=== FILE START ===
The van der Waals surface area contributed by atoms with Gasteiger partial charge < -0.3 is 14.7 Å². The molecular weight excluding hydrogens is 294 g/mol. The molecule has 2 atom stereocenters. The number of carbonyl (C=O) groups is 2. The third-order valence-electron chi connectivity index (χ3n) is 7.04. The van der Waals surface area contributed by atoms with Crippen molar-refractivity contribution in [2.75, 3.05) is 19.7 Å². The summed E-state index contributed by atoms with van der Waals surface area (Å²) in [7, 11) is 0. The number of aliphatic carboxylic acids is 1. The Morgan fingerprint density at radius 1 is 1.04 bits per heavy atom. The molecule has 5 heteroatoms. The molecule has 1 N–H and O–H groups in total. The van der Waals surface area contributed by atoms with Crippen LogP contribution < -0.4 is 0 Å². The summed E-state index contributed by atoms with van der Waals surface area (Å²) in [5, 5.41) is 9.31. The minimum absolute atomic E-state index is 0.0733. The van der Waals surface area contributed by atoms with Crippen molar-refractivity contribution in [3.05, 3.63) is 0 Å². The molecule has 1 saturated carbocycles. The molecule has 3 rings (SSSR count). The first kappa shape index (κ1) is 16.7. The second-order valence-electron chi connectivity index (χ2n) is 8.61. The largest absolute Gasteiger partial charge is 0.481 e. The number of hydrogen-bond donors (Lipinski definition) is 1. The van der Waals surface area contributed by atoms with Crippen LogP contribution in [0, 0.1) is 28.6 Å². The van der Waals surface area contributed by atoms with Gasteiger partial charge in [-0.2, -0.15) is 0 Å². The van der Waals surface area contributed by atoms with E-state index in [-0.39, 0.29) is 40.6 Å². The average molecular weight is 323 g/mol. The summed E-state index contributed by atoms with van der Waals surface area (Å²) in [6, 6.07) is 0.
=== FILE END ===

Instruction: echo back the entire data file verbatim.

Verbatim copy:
The van der Waals surface area contributed by atoms with Gasteiger partial charge < -0.3 is 14.7 Å². The molecular weight excluding hydrogens is 294 g/mol. The molecule has 2 atom stereocenters. The number of carbonyl (C=O) groups is 2. The third-order valence-electron chi connectivity index (χ3n) is 7.04. The van der Waals surface area contributed by atoms with Crippen molar-refractivity contribution in [2.75, 3.05) is 19.7 Å². The summed E-state index contributed by atoms with van der Waals surface area (Å²) in [7, 11) is 0. The number of aliphatic carboxylic acids is 1. The Morgan fingerprint density at radius 1 is 1.04 bits per heavy atom. The molecule has 5 heteroatoms. The molecule has 1 N–H and O–H groups in total. The van der Waals surface area contributed by atoms with Crippen LogP contribution < -0.4 is 0 Å². The summed E-state index contributed by atoms with van der Waals surface area (Å²) in [5, 5.41) is 9.31. The minimum absolute atomic E-state index is 0.0733. The van der Waals surface area contributed by atoms with Crippen molar-refractivity contribution in [3.05, 3.63) is 0 Å². The molecule has 1 saturated carbocycles. The molecule has 3 rings (SSSR count). The first kappa shape index (κ1) is 16.7. The second-order valence-electron chi connectivity index (χ2n) is 8.61. The largest absolute Gasteiger partial charge is 0.481 e. The number of hydrogen-bond donors (Lipinski definition) is 1. The van der Waals surface area contributed by atoms with Crippen LogP contribution in [0, 0.1) is 28.6 Å². The van der Waals surface area contributed by atoms with Gasteiger partial charge in [-0.2, -0.15) is 0 Å². The van der Waals surface area contributed by atoms with E-state index in [-0.39, 0.29) is 40.6 Å². The average molecular weight is 323 g/mol. The summed E-state index contributed by atoms with van der Waals surface area (Å²) in [6, 6.07) is 0.